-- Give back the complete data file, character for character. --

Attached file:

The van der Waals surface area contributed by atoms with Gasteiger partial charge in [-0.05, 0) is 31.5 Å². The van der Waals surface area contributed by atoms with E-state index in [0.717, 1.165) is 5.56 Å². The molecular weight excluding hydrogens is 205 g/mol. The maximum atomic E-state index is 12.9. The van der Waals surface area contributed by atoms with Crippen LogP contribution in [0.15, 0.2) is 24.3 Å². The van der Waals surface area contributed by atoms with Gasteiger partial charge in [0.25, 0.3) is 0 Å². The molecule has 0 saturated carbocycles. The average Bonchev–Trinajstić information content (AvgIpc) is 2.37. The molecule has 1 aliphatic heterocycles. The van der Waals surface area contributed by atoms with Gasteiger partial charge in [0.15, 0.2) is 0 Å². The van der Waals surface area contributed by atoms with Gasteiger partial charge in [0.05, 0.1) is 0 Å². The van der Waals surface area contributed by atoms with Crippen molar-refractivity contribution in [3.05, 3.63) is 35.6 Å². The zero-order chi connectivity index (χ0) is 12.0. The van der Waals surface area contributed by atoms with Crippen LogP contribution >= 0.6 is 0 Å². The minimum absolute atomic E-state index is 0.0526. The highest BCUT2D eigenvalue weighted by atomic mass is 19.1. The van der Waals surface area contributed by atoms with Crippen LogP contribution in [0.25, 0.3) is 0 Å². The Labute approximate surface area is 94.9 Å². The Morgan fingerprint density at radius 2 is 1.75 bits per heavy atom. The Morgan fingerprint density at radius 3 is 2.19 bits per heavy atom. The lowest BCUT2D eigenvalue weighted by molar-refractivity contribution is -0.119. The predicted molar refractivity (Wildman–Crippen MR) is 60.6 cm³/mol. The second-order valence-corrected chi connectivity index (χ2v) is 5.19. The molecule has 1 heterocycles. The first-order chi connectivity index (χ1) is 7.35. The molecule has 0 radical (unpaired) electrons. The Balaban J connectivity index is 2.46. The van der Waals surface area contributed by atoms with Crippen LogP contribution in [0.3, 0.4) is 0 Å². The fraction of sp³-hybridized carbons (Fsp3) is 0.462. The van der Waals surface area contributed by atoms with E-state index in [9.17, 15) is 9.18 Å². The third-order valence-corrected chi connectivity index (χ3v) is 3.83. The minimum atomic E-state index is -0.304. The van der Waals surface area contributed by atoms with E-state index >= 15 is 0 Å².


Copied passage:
The van der Waals surface area contributed by atoms with Gasteiger partial charge in [-0.05, 0) is 31.5 Å². The van der Waals surface area contributed by atoms with E-state index in [0.717, 1.165) is 5.56 Å². The molecular weight excluding hydrogens is 205 g/mol. The maximum atomic E-state index is 12.9. The van der Waals surface area contributed by atoms with Crippen LogP contribution in [0.15, 0.2) is 24.3 Å². The van der Waals surface area contributed by atoms with Gasteiger partial charge in [0.25, 0.3) is 0 Å². The molecule has 0 saturated carbocycles. The average Bonchev–Trinajstić information content (AvgIpc) is 2.37. The molecule has 1 aliphatic heterocycles. The van der Waals surface area contributed by atoms with Gasteiger partial charge in [0.15, 0.2) is 0 Å². The van der Waals surface area contributed by atoms with Gasteiger partial charge in [0.05, 0.1) is 0 Å². The van der Waals surface area contributed by atoms with Crippen molar-refractivity contribution in [3.05, 3.63) is 35.6 Å². The zero-order chi connectivity index (χ0) is 12.0. The van der Waals surface area contributed by atoms with Crippen LogP contribution >= 0.6 is 0 Å². The minimum absolute atomic E-state index is 0.0526. The highest BCUT2D eigenvalue weighted by atomic mass is 19.1. The van der Waals surface area contributed by atoms with Crippen LogP contribution in [0.25, 0.3) is 0 Å². The Labute approximate surface area is 94.9 Å². The Morgan fingerprint density at radius 2 is 1.75 bits per heavy atom. The Morgan fingerprint density at radius 3 is 2.19 bits per heavy atom. The lowest BCUT2D eigenvalue weighted by molar-refractivity contribution is -0.119. The predicted molar refractivity (Wildman–Crippen MR) is 60.6 cm³/mol. The second-order valence-corrected chi connectivity index (χ2v) is 5.19. The molecule has 1 heterocycles. The first-order chi connectivity index (χ1) is 7.35. The molecule has 0 radical (unpaired) electrons. The Balaban J connectivity index is 2.46. The van der Waals surface area contributed by atoms with Crippen LogP contribution in [0.3, 0.4) is 0 Å². The fraction of sp³-hybridized carbons (Fsp3) is 0.462. The van der Waals surface area contributed by atoms with E-state index in [9.17, 15) is 9.18 Å². The third-order valence-corrected chi connectivity index (χ3v) is 3.83. The minimum atomic E-state index is -0.304. The van der Waals surface area contributed by atoms with E-state index >= 15 is 0 Å².